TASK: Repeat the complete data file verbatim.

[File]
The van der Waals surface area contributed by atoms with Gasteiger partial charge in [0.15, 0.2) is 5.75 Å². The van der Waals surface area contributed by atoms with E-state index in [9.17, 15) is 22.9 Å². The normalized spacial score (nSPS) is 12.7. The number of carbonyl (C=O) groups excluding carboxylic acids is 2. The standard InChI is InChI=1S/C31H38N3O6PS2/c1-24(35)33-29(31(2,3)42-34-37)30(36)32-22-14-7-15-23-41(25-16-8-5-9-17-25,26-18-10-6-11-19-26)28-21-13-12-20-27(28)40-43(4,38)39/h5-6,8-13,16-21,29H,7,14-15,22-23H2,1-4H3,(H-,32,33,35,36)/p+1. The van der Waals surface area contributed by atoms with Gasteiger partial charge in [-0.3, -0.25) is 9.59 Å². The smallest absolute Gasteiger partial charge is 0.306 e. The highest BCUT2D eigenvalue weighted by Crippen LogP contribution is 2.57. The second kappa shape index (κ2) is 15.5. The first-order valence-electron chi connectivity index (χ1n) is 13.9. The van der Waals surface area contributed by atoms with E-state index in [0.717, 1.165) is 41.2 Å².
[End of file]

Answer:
The van der Waals surface area contributed by atoms with Gasteiger partial charge in [0.15, 0.2) is 5.75 Å². The van der Waals surface area contributed by atoms with E-state index in [9.17, 15) is 22.9 Å². The normalized spacial score (nSPS) is 12.7. The number of carbonyl (C=O) groups excluding carboxylic acids is 2. The standard InChI is InChI=1S/C31H38N3O6PS2/c1-24(35)33-29(31(2,3)42-34-37)30(36)32-22-14-7-15-23-41(25-16-8-5-9-17-25,26-18-10-6-11-19-26)28-21-13-12-20-27(28)40-43(4,38)39/h5-6,8-13,16-21,29H,7,14-15,22-23H2,1-4H3,(H-,32,33,35,36)/p+1. The van der Waals surface area contributed by atoms with Gasteiger partial charge in [-0.3, -0.25) is 9.59 Å². The smallest absolute Gasteiger partial charge is 0.306 e. The highest BCUT2D eigenvalue weighted by Crippen LogP contribution is 2.57. The second kappa shape index (κ2) is 15.5. The first-order valence-electron chi connectivity index (χ1n) is 13.9. The van der Waals surface area contributed by atoms with E-state index in [0.717, 1.165) is 41.2 Å².